Summer can be your greatest asset in guiding hard-to-reach teens (so, yes, I mean all teens) toward a healthy and happy adulthood. As the parent, motivated to get our teens involved this summer, we might try to explain to our kids how they’ll be challenged and better off by participating in summer programs and learning experiences. We also have to understand the benefits from a teenager’s perspective and communicate in ways that bring connection and collaboration.
As the school year winds down, you’ve probably already thought about your big summer commitments: summer camps and trips and now the reality of a very different schedule and rhythm for the summer months may be at the forefront of your mind. Summer offers many organizational challenges: inconsistent schedules, summer trips, sunset at 9 p.m., camps, playdates, and more. It also gives us a chance to spend more time with our kids and teens, which we hope can be fun instead of a struggle. When you organize your summer together with a focus on connection, summer fun is more likely.
As parents, caregivers, and supporters, it’s important to set limits in order to protect our energy and time. Boundaries support us in living with intention and getting our needs met. Furthermore, each one of us has the powerful responsibility to determine our boundaries and to create a life that reflects these values.
Teens who are experiencing stress may quickly change habits or routines, and when you become aware of this as the parent or caregiver, it can be easy to go into investigation-mode. You want to know what your teen is facing so that you can help them solve it and find relief. These moments require you to slow down, breathe deep, and focus on connection first; keep reading for strategies on how to talking to your teenager about their stress and overwhelm.
Movement, or shifting the energy in the physical body, can be an excellent way to get "unstuck" when you or your teen are facing big emotions. Keep reading 30 Ways to Move Through "Stuck" Emotional mindfully!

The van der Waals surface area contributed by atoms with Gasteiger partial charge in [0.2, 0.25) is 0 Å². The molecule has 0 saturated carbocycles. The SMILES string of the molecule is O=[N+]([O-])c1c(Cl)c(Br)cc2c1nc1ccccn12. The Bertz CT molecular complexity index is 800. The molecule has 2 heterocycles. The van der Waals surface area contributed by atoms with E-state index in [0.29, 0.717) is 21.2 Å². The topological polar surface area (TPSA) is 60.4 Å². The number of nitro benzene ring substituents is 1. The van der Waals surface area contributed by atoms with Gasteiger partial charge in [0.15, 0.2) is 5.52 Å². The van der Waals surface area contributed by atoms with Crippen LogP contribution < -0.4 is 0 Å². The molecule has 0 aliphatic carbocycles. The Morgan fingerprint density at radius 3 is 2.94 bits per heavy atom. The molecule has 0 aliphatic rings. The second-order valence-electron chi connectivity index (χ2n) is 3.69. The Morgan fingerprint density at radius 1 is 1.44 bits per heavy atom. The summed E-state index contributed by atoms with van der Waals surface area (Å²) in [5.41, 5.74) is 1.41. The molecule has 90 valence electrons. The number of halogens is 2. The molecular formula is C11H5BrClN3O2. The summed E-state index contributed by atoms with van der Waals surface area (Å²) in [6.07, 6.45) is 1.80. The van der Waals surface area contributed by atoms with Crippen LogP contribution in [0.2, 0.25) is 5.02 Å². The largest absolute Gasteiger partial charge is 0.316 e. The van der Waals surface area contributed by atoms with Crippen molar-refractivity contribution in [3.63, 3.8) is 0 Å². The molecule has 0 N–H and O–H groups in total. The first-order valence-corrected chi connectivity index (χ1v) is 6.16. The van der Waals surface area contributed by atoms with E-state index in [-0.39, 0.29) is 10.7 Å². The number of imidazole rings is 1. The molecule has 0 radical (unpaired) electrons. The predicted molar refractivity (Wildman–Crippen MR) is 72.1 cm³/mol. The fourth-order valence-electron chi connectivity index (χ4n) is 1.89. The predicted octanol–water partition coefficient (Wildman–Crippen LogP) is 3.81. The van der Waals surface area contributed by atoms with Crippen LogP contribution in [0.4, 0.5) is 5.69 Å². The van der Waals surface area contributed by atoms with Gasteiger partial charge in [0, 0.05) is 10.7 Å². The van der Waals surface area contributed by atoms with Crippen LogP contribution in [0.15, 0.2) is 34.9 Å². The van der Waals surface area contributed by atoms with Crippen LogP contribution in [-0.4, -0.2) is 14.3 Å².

Two words that I hear often from my clients are "I'm anxious." I’ve written before on Talking to Teenagers About Mental Health, and because this topic is worthy of occupying space and needs to be destigmatized, I'm revisiting it. Keep reading for 35 Healing Tools for Times of Anxiety and Depression.
I’m excited to share a three-step process for exploring big emotions, “shoulds,” and limiting beliefs and invite you to use writing and drawing to work through this practice. This work of personal development and self-expression is a necessary form of self-care for you as a parent or caregiver (and for your rapidly developing teens).
Our everyday experiences can be some of our most impactful teachers in life. In this 2-part article, I share about small, typical, yet powerful, moments that capture what my Connected Hearts philosophy looks in real life.
Our everyday experiences can be some of our most impactful teachers in life. I noticed two small, typical, yet powerful moments from this last week that made me reflect upon the ways my Connected Hearts philosophy looks in real life.
Today’s blog is experiential, an opportunity to be mindful and observant. The tools I share today come from a meditation I use in my personal life, as well as with my clients. “Loving Your Teenage Self” is a practice I teach parents; it’s a pathway into self-care, as well as connection with your children and teens.